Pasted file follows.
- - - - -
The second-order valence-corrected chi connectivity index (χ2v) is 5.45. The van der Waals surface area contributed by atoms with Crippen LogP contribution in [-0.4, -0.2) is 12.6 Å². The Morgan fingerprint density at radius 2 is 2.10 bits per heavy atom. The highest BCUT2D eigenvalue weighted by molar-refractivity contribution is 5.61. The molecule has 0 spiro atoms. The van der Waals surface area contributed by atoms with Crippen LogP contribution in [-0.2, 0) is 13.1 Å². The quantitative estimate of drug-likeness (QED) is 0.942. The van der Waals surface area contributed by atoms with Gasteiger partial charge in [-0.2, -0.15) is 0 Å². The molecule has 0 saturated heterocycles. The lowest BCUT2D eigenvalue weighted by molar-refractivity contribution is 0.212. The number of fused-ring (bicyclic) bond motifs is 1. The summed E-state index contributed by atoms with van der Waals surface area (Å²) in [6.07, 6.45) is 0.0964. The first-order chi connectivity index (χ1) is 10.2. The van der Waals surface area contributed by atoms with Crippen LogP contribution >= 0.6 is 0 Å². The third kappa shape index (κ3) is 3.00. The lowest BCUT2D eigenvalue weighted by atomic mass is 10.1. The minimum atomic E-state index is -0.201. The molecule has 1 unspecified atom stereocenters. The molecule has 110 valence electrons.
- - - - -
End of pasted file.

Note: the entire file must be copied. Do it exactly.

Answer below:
The second-order valence-corrected chi connectivity index (χ2v) is 5.45. The van der Waals surface area contributed by atoms with Crippen LogP contribution in [-0.4, -0.2) is 12.6 Å². The Morgan fingerprint density at radius 2 is 2.10 bits per heavy atom. The highest BCUT2D eigenvalue weighted by molar-refractivity contribution is 5.61. The molecule has 0 spiro atoms. The van der Waals surface area contributed by atoms with Crippen LogP contribution in [-0.2, 0) is 13.1 Å². The quantitative estimate of drug-likeness (QED) is 0.942. The van der Waals surface area contributed by atoms with Gasteiger partial charge in [-0.2, -0.15) is 0 Å². The molecule has 0 saturated heterocycles. The lowest BCUT2D eigenvalue weighted by molar-refractivity contribution is 0.212. The number of fused-ring (bicyclic) bond motifs is 1. The summed E-state index contributed by atoms with van der Waals surface area (Å²) in [6.07, 6.45) is 0.0964. The first-order chi connectivity index (χ1) is 10.2. The van der Waals surface area contributed by atoms with Crippen LogP contribution >= 0.6 is 0 Å². The third kappa shape index (κ3) is 3.00. The lowest BCUT2D eigenvalue weighted by atomic mass is 10.1. The minimum atomic E-state index is -0.201. The molecule has 1 unspecified atom stereocenters. The molecule has 110 valence electrons.